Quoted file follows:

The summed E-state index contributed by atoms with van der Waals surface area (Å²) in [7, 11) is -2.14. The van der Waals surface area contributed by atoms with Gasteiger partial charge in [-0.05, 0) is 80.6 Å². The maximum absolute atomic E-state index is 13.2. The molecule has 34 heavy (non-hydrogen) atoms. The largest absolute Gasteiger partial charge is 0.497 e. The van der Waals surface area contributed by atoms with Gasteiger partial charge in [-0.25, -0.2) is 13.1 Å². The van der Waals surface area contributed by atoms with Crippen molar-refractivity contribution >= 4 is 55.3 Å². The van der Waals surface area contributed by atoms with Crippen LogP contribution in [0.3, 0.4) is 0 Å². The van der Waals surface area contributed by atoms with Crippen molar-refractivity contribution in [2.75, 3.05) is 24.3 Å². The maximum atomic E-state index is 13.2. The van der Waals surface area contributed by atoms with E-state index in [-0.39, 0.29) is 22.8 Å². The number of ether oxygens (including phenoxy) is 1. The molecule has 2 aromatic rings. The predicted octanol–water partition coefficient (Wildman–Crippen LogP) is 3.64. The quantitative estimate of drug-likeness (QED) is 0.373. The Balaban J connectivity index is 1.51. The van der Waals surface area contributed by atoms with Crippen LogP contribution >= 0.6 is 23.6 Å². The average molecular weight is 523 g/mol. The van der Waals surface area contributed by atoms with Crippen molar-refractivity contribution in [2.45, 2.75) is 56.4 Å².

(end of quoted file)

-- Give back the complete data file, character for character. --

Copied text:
The summed E-state index contributed by atoms with van der Waals surface area (Å²) in [7, 11) is -2.14. The van der Waals surface area contributed by atoms with Gasteiger partial charge in [-0.05, 0) is 80.6 Å². The maximum absolute atomic E-state index is 13.2. The molecule has 34 heavy (non-hydrogen) atoms. The largest absolute Gasteiger partial charge is 0.497 e. The van der Waals surface area contributed by atoms with Gasteiger partial charge in [-0.25, -0.2) is 13.1 Å². The van der Waals surface area contributed by atoms with Crippen molar-refractivity contribution >= 4 is 55.3 Å². The van der Waals surface area contributed by atoms with Crippen LogP contribution in [0.3, 0.4) is 0 Å². The van der Waals surface area contributed by atoms with Crippen molar-refractivity contribution in [2.75, 3.05) is 24.3 Å². The maximum atomic E-state index is 13.2. The van der Waals surface area contributed by atoms with E-state index in [-0.39, 0.29) is 22.8 Å². The number of ether oxygens (including phenoxy) is 1. The molecule has 2 aromatic rings. The predicted octanol–water partition coefficient (Wildman–Crippen LogP) is 3.64. The quantitative estimate of drug-likeness (QED) is 0.373. The Balaban J connectivity index is 1.51. The van der Waals surface area contributed by atoms with Crippen LogP contribution >= 0.6 is 23.6 Å². The average molecular weight is 523 g/mol. The van der Waals surface area contributed by atoms with Crippen molar-refractivity contribution in [2.45, 2.75) is 56.4 Å².